Search engines don’t want just to serve their users with the best search results to answer their questions; they ultimately want to serve the most relevant search results. Aside from cheating at trivia or looking up lyrics to the hottest pop song, users want search engines to provide answers specific to their location.
This goes without saying, but a user in Spain probably doesn’t want search results to include listings from French or British websites. International SEO is all about sending out relevant signals in hopes of capturing the attention of audiences in targeted regions. The beauty of promoting a business online is that no country is off limits and search can be a powerful tool.
URL Structure & International SEO
The truth is that international SEO tactics have some overlap with traditional SEO tactics, but there are a few glaring differences. One of the biggest strategies to employ when it comes to international SEO is considering URL structure.
Typically, URLs are best kept short and sweet, and with as few subdirectories as possible. However, regarding international SEO, there are three ways to optimize URL structure to attract customers in a foreign locale via organic search. Before diving in, it should be noted that implementing more than one of the following will only give off a “spammy” vibe, so be careful only to use one of the following.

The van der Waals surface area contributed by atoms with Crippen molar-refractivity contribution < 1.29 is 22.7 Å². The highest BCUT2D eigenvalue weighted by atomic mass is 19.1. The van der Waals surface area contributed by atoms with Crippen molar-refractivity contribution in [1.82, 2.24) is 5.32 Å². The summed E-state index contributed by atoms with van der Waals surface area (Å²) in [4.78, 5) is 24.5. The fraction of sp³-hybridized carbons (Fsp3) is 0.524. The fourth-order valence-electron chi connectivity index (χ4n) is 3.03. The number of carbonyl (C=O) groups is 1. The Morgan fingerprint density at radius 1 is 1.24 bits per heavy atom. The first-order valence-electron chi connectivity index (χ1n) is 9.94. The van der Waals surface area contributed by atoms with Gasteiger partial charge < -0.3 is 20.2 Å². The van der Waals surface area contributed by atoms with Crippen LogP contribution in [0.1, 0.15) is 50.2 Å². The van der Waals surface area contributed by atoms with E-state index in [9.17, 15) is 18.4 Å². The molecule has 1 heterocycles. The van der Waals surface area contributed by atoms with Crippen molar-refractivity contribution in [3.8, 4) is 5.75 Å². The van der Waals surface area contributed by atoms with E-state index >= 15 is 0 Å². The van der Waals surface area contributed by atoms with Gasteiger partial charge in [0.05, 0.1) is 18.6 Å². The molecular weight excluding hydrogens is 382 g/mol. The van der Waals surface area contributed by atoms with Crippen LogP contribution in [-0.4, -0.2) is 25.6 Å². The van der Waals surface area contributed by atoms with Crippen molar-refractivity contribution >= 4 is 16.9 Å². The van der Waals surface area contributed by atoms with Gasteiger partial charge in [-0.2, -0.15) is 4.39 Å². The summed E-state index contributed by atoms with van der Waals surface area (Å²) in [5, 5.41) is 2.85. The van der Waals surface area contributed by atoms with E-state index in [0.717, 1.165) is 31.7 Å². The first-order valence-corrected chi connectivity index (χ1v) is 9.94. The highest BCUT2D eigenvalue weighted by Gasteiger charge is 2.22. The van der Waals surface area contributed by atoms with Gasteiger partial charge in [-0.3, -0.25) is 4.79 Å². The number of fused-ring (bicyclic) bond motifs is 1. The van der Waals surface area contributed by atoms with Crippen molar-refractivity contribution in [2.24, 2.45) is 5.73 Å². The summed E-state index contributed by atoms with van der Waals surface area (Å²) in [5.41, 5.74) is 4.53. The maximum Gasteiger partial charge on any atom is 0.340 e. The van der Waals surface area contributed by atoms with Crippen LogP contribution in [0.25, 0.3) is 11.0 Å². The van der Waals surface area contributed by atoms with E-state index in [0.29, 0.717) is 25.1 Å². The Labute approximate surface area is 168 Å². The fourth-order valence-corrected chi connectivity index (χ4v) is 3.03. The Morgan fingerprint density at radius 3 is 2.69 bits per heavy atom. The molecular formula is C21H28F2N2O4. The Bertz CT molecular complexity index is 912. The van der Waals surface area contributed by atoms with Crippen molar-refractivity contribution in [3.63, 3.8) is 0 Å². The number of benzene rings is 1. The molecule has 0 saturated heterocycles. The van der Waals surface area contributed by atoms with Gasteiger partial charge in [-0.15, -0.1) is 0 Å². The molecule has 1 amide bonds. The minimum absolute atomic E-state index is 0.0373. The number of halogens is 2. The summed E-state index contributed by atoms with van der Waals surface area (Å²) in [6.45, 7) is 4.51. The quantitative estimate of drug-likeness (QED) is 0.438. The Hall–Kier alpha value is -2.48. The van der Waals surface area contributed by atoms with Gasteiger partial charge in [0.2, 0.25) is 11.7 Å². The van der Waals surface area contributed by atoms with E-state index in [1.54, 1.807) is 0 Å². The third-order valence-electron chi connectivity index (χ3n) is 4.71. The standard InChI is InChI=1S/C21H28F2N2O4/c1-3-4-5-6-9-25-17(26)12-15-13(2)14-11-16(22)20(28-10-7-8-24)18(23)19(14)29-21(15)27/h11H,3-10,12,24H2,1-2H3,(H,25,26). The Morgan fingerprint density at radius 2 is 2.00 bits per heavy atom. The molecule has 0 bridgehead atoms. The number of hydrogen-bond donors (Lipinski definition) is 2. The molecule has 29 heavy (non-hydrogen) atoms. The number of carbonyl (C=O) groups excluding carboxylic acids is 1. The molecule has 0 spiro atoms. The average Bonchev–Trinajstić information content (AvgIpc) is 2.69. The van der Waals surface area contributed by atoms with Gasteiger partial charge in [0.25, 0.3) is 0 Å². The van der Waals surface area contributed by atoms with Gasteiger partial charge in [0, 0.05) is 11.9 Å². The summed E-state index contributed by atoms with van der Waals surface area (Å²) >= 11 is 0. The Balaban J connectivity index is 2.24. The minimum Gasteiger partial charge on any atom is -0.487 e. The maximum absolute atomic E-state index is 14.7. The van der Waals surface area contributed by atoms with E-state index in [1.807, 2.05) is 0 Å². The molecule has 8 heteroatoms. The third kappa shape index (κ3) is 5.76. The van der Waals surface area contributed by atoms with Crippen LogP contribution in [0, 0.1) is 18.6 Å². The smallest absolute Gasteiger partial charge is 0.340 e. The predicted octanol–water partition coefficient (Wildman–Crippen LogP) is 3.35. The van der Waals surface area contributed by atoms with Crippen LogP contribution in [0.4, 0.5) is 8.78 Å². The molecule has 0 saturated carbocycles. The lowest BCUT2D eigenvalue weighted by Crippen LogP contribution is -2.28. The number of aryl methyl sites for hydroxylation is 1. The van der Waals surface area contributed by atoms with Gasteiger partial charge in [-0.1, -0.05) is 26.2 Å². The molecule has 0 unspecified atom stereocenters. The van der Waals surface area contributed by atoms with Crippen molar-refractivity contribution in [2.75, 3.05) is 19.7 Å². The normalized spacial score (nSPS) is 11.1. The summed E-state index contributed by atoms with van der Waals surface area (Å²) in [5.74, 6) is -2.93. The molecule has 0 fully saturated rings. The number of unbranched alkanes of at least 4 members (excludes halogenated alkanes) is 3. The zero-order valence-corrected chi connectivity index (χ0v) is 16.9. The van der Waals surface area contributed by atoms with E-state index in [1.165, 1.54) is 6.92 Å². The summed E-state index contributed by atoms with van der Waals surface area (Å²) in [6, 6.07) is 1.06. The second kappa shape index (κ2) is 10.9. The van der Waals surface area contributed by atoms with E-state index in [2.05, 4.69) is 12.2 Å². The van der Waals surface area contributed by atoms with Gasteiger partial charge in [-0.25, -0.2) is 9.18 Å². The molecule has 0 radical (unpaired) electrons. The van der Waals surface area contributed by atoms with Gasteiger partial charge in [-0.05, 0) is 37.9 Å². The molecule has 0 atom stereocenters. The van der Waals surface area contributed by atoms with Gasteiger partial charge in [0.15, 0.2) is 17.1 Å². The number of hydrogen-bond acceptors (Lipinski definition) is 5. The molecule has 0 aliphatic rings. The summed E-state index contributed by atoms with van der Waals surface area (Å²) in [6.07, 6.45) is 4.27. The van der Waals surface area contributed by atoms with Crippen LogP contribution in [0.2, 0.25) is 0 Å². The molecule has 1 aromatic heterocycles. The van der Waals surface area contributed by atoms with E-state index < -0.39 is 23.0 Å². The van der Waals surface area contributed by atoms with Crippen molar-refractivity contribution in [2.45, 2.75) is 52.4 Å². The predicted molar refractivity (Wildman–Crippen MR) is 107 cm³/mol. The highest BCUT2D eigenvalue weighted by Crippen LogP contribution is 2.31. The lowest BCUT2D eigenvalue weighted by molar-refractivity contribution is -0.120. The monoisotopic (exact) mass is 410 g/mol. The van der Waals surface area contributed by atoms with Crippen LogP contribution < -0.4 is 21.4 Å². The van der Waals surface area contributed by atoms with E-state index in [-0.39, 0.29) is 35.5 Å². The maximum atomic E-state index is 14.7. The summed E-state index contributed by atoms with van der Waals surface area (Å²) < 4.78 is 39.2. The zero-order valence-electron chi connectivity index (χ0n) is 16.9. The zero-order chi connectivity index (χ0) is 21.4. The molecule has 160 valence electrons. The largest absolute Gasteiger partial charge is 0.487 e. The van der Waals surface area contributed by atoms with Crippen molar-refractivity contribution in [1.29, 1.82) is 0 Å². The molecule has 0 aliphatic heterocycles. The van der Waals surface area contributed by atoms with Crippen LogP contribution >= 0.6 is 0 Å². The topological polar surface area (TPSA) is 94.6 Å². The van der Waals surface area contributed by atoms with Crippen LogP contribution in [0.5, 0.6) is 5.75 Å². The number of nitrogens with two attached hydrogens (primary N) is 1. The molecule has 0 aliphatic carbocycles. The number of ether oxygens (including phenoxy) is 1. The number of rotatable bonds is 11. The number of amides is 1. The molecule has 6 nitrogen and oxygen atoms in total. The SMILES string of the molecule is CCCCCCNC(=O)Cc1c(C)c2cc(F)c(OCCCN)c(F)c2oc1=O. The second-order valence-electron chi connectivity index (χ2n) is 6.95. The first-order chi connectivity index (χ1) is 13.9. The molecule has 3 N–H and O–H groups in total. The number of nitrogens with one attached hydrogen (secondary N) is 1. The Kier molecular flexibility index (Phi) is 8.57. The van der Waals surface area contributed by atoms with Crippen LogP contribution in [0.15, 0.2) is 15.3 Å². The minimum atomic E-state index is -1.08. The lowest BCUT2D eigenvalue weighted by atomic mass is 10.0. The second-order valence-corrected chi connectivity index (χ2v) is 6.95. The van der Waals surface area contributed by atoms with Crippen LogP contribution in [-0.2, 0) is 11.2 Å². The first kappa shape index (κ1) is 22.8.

Most websites will often consist of the primary domain with a .com or other extension, but some sites own and operate multiple subdomains. For example, Google segments many of its products through the use of subdomains:
Gmail -> https://mail.google.com
Google Drive -> https://drive.google.com
Google Docs -> https://docs.google.com
If you didn’t catch it above, the subdomain is a word or series of characters before the actual domain name. So while you can visit google.com to search for something, going to mail.google.com will bring you directly to their Gmail service. Both are separate properties yet they still live on the primary google.com domain.
Subdomains can be a great tool if you’re looking to attract users in a specific market or if they speak a designated language. Sites will either want to stick with a country or a target language. A site looking to target French speaking users in France would have their subdomain look like one of the two below.
Subdomains don’t usually cost that much, if at all since they are merely extensions of a domain name that has already been purchased. You have the freedom to title a subdomain as you wish and you can have an infinite number of them.
The one risk of using subdomains is the fact that each subdomain will function as a separate install of a website. In addition to the maintenance of the primary domain, each subdomain must be treated just like it were its own site, therefore the resources needed to maintain them will be higher.
2. Subdirectories (aka Subfolders)